Annual Member’s Exhibition
All members are invited to exhibit. Work can be for sale or just for display. Don’t miss out on this opportunity to show what you can do and to see the stunning range of works from our talented members.
May 25th, 26th & 27th
Take a look at our Website and Blog for information, updates and news: www.bmcac.com
President’s Report: What to Paint
My art teacher, John Ogburn, shocked me one day by saying that the question of what to paint will not be settled in my lifetime. This was because of the uncertainty of the age that we live in. In other ages the community had settled beliefs so the artist was relieved of this problem. The artist was more a craft person carrying out a job. In the 20th Century Artist tended to change a lot in their imagery, even from month to month. They normally started with mood painting, choosing a mood that would occupy the whole canvas, each part contributing to the whole. At their maturity they often painted two moods in one painting, we used to call this subject painting (e.g. rise and fall or young and old). Another decision that has to be made in our age is whether to paint from nature (developing gesture drawing) or to paint from the psyche or from feeling or ideas. The traditional way was to copy from the masters realising that copying is different from mere imitating. In copying one learns how the master works. The copy may not look at all like the master’s. In imitating the student slavishly makes an object outwardly like the master’s but not learning anything at all. Another way is to find a teacher who does not teach just techniques but guides the instincts of the student about what they personally want to paint and then advises them how to do it. Arbitrary learning of techniques I have found leads to hardening of the heart to achieve outward cleverness that tends to destroy art. Art is always personal, I’m afraid. In the beginning one may chose to experiment as much as you like and paint the subject “I do not know what I am doing” or the subject “I love generosity”. This for many years can be fruitful but just arbitrary learning to be clever tends towards being a picture maker not a painter.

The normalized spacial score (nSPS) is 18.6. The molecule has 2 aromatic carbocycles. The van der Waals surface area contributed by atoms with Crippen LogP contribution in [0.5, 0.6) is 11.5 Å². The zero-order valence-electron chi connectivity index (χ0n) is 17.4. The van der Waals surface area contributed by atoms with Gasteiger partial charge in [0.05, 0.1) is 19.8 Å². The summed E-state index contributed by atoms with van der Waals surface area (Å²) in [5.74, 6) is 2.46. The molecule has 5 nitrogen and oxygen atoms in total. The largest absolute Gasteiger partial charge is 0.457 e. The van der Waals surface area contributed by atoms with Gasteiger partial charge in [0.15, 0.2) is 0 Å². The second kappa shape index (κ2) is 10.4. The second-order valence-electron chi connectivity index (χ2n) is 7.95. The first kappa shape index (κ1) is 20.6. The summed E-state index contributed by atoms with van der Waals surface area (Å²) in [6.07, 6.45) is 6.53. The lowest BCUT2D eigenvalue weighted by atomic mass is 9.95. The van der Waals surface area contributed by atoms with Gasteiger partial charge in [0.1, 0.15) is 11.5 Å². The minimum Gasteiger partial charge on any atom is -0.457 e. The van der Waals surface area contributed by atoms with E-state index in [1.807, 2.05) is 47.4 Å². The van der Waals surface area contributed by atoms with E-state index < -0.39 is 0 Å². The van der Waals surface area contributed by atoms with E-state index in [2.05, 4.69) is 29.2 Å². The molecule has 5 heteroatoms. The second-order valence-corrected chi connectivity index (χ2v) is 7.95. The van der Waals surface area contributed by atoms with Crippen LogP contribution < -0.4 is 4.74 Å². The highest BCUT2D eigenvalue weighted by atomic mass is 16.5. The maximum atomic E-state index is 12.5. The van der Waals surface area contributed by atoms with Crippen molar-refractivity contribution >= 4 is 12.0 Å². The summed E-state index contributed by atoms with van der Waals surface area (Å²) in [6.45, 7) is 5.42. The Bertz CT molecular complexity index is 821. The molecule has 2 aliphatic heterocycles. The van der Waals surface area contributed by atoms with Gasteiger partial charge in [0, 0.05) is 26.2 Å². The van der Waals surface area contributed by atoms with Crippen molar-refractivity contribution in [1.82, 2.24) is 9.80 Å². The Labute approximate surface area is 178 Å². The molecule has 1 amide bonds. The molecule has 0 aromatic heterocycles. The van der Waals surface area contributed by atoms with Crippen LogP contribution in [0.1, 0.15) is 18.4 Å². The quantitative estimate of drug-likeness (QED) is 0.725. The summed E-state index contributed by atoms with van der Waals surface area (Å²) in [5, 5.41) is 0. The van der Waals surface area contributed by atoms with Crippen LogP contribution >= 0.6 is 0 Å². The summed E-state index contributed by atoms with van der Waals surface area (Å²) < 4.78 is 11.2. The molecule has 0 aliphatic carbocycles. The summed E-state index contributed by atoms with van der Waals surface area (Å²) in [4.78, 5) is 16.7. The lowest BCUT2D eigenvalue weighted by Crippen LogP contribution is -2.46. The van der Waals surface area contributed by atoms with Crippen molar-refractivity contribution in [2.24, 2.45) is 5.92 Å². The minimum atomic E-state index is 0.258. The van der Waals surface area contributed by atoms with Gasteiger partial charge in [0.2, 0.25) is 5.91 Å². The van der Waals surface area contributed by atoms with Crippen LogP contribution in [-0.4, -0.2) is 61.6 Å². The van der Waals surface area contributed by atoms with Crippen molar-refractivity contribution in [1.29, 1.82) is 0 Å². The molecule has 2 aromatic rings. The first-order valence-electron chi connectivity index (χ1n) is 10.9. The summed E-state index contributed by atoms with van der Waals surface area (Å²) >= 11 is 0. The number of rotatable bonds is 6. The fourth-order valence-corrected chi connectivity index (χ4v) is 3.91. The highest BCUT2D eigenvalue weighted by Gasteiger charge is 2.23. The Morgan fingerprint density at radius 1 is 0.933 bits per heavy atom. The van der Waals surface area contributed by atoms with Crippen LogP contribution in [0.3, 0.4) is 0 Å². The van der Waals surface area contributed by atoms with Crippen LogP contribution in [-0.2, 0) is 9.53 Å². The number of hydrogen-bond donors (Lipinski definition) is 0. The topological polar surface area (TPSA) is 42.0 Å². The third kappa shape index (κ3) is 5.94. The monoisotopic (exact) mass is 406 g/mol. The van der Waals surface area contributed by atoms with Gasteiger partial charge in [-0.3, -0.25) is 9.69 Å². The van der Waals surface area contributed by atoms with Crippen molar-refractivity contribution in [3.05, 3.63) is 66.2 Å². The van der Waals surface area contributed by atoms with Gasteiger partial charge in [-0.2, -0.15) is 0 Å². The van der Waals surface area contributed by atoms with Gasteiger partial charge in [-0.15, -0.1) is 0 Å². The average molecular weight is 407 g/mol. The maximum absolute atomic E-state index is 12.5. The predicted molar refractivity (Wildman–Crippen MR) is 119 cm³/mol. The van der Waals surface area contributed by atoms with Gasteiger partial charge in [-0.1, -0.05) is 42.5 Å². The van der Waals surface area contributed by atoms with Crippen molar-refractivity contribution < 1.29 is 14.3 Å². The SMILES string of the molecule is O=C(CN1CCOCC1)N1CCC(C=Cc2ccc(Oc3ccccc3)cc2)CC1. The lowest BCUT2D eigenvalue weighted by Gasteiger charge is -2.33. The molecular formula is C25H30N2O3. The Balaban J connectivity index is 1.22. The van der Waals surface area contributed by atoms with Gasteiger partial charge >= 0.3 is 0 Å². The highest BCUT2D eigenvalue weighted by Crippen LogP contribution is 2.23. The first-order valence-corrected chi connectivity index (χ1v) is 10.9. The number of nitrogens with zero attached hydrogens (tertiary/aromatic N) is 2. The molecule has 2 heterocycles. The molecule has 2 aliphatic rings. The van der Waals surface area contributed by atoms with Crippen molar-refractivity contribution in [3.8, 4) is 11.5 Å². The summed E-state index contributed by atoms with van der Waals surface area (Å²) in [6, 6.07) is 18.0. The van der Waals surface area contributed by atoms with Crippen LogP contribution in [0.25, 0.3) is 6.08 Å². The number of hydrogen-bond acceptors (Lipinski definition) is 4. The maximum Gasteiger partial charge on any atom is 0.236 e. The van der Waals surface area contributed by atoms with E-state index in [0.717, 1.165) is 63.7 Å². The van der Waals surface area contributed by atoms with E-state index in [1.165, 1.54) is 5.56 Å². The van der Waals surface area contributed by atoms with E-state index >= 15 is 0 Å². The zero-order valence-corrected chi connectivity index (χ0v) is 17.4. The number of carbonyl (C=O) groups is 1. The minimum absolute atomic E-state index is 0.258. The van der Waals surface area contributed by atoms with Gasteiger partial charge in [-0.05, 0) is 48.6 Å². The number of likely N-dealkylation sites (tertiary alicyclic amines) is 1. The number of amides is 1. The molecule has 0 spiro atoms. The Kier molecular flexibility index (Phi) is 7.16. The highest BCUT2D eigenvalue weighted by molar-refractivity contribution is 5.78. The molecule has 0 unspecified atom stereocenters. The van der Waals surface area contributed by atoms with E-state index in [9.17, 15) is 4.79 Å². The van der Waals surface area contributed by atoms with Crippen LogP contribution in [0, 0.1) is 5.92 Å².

It is with great sadness that we share the news of the passing of past BMCAC president and much valued active member Lyndal Walsh on the morning of Wednesday 21st March. Lyndal lost her battle with cancer which she so courageously fought. She will be greatly missed. We send our heartfelt sympathies to her loving family.
In Memory of Lyndal Walsh
Lyndal believed in the person as creative - she gave her time freely to the Blue Mountains Creative Arts Centre for over nine years, she put out our Magazine Creations and worked not only as President but also as a model, and exhibitor and encourager of the Arts. She was a no-nonsense forthright person and we all loved her for her generosity of spirit. She is sadly missed by all at the centre.Richard
As we have not yet had a meeting there is no report, however the clay order arrived, was distributed and is nearly all paid for. A big thank you to those hard workers involved.
We have two new signs up. They look great with their updated information, thank you Frank. Sales have been poor for the last two months, although we have had quite a few lookers. Comments from the ones I have spoken to were favourable, but it remains to be seen if they will return to buy when the occasion demands. Let’s hope so! Jan
Landscape Art Group
The Group now has nine members. Two productive and enjoyable painting excursions have taken place to Glenbrook Lagoon and Jelly Bean Pools in the Blue Mountains National Park. Since the Garage Sale is on April 21 and the forecast is heavy rain the next meeting is on April 28.
All attendees must be paid up members of the Blue Mountains Creative Arts Centre. You can bring a friend, once, before membership of the centre becomes compulsory. An Indemnity Form must be completed by everyone in the group to cover all outdoor meets away from the Centre. Members must pay a $7 fee each meet. Bring your own easel, paints and canvas, as well as drinks and snacks to all outdoor meets. When we meet at the home at the Centre for Show and Tell sessions, members can bring work in progress. Tea and coffee will be provided.